The 'bhais', as the migrant folk are known here, were the first to get hit by the Kerala floods, but also were the last priority for the locals
Perumbavoor (Ernakulam): Assam Mobile, a store with a Bengali signboard in Perumbavoor, has downed its shutters following the devastating Kerala floods, but remains a testimony to Kerala’s migrant workforce, and their present plight. The blue-collar workforce in Perumbavoor, a municipality in Ernakulam district, which houses dozens of labour-intensive plywood factories, are mostly made of migrant workers.
On Sunday, the factories dotting the lanes and bylanes wore a deserted look, with the premises and the machinery covered in mud. And, the migrants, too, seem to have fled the scene, hit by losses. “Some 2,000 migrants have left, a majority of the workforce has just vanished," said Abbas, a helper in a local factory.
A 2013 study by the state labour department said 2.5 million, or one out of 14 people of Kerala’s 33 million residents, were migrants, most of whom were involved in menial labour. The numbers look even more skewed given that every fourth male between 20 and 64 years, is likely to be a migrant, mostly from Uttar Pradesh and Assam. The study concludes that they send ₹ 19,000 crore back home every year.
Two 18-year-olds, Sharif-ul Islam and Rafeeq-ul Islam, have, however, taken shelter on the rooftop of a building along with a group of 10 others. “During the floods, Perumbavoor was heavily inundated, which forced hundreds of people to escape to safer locations, mainly to a local church," they said.
The “bhais", as the migrant folk are known here, were the first to get hit, they say, but also were the last priority for the locals. The rescue boats evacuating people to the church came to them at the very end, after securing the lives of the local population, they say, only to be discriminated against on food and supplies.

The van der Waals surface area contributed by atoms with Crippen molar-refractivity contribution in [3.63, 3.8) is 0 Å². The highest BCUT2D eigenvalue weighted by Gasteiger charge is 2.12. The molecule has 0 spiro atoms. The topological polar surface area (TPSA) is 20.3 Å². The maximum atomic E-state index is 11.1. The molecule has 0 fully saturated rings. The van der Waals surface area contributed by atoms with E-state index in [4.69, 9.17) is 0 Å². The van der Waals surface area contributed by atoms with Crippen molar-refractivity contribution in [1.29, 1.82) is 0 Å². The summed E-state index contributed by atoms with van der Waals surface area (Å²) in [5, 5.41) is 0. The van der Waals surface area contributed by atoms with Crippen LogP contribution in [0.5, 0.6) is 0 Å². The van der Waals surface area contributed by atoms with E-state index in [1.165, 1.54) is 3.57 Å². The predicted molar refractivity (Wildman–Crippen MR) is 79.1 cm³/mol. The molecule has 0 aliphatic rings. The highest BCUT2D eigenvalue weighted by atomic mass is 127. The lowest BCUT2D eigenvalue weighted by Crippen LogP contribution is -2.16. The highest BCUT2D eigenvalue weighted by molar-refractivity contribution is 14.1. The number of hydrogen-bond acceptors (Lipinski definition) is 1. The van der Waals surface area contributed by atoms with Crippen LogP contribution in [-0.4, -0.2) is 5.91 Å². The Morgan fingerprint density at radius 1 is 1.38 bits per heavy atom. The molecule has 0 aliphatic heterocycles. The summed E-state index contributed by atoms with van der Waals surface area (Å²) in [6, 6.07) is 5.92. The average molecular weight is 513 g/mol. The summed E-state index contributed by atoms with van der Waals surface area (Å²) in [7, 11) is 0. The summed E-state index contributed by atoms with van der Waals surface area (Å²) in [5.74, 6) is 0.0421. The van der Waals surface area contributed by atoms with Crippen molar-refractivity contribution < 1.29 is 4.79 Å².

“Food counter mein, Kerala ke log ek tharaf ki treatment, bhai log aaye toh yeh nahi karo voh nahi karo bol rahe the (At food counters, Kerala people were given one kind of treatment, but bhais were told not to do this, or that)," said Sharif-ul Islam, who has been living in Kerala for the past two years.
Unlike the rest of Kerala, the non-Malayalee workforce had an added impediment. As the waters rose, they had little means to understand what is happening around, as many of them do not follow the local news media.
“They were told that the dams have collapsed and that was what was the cause of the flooding. They left immediately for the railway station to catch the next train out of the state," said Hamsa, a plywood businessman. A senior manager at a bank in Kerala, who was at the nearest Ernakulam South railway station on Friday, told Mint that there was a major rush of the migrant population.
And, those who stayed back are staring at an uncertain future, as the Kerala floods have left them jobless. “Almost all factories are in a very bad shape, some have suffered heavy damages to goods and equipment, some have to re-wire the entire building. We cannot operate for the next two months at least. So we cannot pay them any salary or provide for their housing. We have clearly told them this, and suggested them to go back home," said a factory owner from the region, requesting anonymity.
“I don’t know how I’ll go back, as I don’t have any cash. Nobody has cash, sir," said Sharif-ul Islam. However, he has not lost hope and expects to find some work in neighbouring cities. “When the crisis came, nobody was there to help us. But people will need us because they need certain jobs to be done."